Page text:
Is It Normal to See Bed Bugs After Treatment?

​​Is It Normal to See Bed Bugs After Treatment?

After finding bed bugs in your house, professional treatment is the best way forward. These pests can quickly get out of control if the correct action is not taken in time. However, treating bed bugs successfully is not always easy.

Bed bug problems can be complex and difficult to deal with, requiring extensive treatment. This may need to take place over several months and involve a number of treatment sessions. Is it normal to still see bed bugs after your home has been treated? Let’s find out.

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Is It Normal to See Bed Bugs After Treatment

Types of Bed Bug Treatment

When it comes to treating bed bugs, there are various methods available and we will cover a few below. Two of the most commonly used methods to treat infestations are heat treatment and insecticides. Both are effective and work well to tackle bed bug infestations.

Heat Treatment

Although they like to be warm, bed bugs only have the ability to survive in conditions up to a certain temperature. They will typically die when temperatures rise above 118 degrees Fahrenheit. Heat treatments require large, professional equipment to increase the room temperature and kill off any bugs.

An air temperature of 135 to 145 degrees Fahrenheit will be reached during treatment and could take around six to eight hours to complete.

You will need to remove any furniture or belongings that may be damaged by exposure to these extreme temperatures. Your pest control professional will provide specific instructions according to your situation.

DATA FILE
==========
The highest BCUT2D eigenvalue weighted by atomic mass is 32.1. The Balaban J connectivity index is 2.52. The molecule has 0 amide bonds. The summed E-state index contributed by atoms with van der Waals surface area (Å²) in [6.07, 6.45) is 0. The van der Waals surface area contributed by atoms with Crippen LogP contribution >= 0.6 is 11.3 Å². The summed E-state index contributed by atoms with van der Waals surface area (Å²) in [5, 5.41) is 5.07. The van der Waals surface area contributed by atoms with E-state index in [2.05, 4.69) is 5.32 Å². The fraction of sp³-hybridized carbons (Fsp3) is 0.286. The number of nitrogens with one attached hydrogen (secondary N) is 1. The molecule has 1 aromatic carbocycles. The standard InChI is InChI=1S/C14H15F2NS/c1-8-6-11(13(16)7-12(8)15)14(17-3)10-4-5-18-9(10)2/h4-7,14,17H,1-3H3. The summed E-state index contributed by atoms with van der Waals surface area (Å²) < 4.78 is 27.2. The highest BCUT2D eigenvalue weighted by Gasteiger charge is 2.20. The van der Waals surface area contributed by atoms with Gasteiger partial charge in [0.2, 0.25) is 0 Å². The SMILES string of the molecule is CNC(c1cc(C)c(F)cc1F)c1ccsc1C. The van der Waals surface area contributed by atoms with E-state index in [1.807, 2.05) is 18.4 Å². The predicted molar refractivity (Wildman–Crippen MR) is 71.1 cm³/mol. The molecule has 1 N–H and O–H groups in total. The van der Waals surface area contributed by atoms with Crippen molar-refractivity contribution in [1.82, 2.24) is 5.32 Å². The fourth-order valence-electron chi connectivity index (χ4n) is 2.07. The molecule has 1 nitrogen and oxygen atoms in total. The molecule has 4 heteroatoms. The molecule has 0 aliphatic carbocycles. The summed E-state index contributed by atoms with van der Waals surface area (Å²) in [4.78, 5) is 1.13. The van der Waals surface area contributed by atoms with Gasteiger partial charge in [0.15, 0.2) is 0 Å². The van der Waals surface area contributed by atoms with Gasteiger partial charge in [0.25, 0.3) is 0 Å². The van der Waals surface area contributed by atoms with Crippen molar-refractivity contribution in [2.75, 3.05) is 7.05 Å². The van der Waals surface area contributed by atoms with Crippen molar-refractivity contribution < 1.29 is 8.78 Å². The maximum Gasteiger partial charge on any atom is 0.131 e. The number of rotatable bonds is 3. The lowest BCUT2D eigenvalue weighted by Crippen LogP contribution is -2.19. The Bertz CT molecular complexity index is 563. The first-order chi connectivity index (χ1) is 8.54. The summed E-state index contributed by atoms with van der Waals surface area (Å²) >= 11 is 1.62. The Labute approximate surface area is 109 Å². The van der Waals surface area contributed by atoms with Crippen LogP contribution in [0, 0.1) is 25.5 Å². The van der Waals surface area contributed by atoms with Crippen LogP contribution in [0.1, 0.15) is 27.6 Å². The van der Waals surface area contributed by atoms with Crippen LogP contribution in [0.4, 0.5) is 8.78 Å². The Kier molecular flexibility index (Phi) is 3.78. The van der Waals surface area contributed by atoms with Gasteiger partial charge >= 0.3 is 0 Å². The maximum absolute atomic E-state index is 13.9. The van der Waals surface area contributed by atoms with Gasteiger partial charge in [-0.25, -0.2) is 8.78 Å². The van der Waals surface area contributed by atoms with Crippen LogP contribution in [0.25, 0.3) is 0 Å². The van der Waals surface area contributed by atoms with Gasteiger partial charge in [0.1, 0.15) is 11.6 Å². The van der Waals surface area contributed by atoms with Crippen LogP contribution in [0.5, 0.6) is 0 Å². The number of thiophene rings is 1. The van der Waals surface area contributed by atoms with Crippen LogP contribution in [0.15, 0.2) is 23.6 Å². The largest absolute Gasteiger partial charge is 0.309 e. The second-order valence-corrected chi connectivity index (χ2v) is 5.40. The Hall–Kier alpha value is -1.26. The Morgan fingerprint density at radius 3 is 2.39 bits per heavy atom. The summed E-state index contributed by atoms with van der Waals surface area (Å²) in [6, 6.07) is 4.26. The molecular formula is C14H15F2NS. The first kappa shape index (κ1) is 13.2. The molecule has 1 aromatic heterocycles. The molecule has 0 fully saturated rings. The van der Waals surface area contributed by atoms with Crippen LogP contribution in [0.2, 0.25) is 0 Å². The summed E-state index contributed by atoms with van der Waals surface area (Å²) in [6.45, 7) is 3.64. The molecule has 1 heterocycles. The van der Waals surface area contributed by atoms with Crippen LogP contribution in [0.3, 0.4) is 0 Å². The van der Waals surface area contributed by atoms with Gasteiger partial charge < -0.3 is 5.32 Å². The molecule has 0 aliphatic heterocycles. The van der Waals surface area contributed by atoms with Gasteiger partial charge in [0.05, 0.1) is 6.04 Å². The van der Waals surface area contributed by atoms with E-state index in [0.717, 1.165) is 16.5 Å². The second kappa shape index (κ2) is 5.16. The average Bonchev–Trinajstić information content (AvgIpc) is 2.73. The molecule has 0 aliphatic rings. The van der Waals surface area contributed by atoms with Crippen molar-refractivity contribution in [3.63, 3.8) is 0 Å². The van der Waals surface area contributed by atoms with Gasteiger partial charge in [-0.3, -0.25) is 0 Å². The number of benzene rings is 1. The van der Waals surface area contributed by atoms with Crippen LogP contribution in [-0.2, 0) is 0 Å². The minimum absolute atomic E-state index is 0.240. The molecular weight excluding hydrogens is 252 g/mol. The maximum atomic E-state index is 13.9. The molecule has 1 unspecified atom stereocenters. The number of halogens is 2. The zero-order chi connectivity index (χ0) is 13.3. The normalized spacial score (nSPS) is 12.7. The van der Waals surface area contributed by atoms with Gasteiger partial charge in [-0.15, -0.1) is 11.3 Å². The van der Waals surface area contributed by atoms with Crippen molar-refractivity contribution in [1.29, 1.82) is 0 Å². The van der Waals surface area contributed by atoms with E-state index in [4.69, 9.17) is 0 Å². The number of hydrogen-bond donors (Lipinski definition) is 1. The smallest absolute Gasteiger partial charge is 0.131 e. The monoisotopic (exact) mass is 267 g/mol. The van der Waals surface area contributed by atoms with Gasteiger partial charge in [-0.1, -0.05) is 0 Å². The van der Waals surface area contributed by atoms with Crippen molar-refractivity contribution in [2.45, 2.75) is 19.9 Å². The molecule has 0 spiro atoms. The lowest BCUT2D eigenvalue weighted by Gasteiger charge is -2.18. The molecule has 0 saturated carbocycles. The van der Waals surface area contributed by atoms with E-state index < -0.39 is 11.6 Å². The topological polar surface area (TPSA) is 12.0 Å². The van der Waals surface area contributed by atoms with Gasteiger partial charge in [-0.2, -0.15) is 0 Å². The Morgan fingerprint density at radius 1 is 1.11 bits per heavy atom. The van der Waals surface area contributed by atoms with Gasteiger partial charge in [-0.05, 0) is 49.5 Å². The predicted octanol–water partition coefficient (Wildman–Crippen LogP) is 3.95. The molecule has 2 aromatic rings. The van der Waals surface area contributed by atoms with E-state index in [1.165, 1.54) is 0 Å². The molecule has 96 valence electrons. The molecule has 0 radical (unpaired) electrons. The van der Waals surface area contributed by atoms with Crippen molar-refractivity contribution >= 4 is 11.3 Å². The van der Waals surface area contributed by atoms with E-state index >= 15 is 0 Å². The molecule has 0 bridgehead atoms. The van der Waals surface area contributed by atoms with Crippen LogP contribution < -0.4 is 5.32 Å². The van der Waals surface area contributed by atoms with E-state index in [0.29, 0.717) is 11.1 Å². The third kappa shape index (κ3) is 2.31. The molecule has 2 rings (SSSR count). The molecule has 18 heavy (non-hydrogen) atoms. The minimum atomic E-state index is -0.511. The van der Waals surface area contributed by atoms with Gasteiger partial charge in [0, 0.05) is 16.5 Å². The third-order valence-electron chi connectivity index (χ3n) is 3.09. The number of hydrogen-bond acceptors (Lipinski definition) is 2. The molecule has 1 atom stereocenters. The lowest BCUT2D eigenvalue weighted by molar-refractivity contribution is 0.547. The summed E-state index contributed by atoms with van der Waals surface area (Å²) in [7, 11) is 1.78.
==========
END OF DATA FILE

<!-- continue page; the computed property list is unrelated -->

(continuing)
The upside is that heat treatment is free of harsh chemicals, typically used for pest control. However, it offers no solid protection against future infestations. If any eggs that have survived, they will hatch normally and continue the life cycle. Your pest control company may recommend a residual chemical treatment be applied too, as an extra preventative measure.

Chemical Treatment

The most effective chemical treatments require the use of three different pesticidal products. There should be a quick action chemical, aimed at killing any bed bugs on contact, and this will be applied to surfaces like sofas and mattresses.

Following this is a residual chemical treatment. This will be applied into smaller cracks and crevices in a bid to catch any sneaky, hidden bugs. The final chemical treatment is in the form of a powder.

This powder will be applied to provide an extended amount of protection. Your pest control company may place this dust in baseboards and electricity sockets, in a bid to cover all bases.

What Happens During a Professional Bed Bug Treatment?

As soon as you involve a professional to treat a bed bug issue, they will come to assess the problem. Depending on the scale of the infestation, a full treatment may need a number of different sprays.

In general, bed bugs are usually difficult to find and pinpoint. Therefore it can be challenging to ensure that all areas have been treated properly. Follow-up treatment can help to ensure that any areas which may have been missed the first time will be tackled.

Another reason why more than one treatment may be recommended is due to bed bug eggs. Bed bug eggs are tough and can survive the heat and many chemical treatments used by professional pest control companies. Any eggs remaining will hatch up to a few weeks later. Eggs have the ability to remain dormant for up to a month.

What to Expect After a Professional Bed Bug Treatment

In the weeks following your first bed bug treatment, it is possible, in fact likely, that you will still see bed bugs, As the remaining eggs begin to hatch, they will continue to survive and begin breeding again. As soon as you see any signs of surviving bed bugs, inform your pest control company, immediately.

It is likely that the company will inform you, prior to starting a treatment, how many sessions you will need. Do not be disheartened, or alarmed, if you still see bed bugs following a treatment. It will take a little time to completely kill off surviving eggs.

As the baby bugs hatch, they will be exposed to the chemicals from the treatments and should not survive very long. It is important to remain vigilant though, to ensure that the treatment is working successfully.

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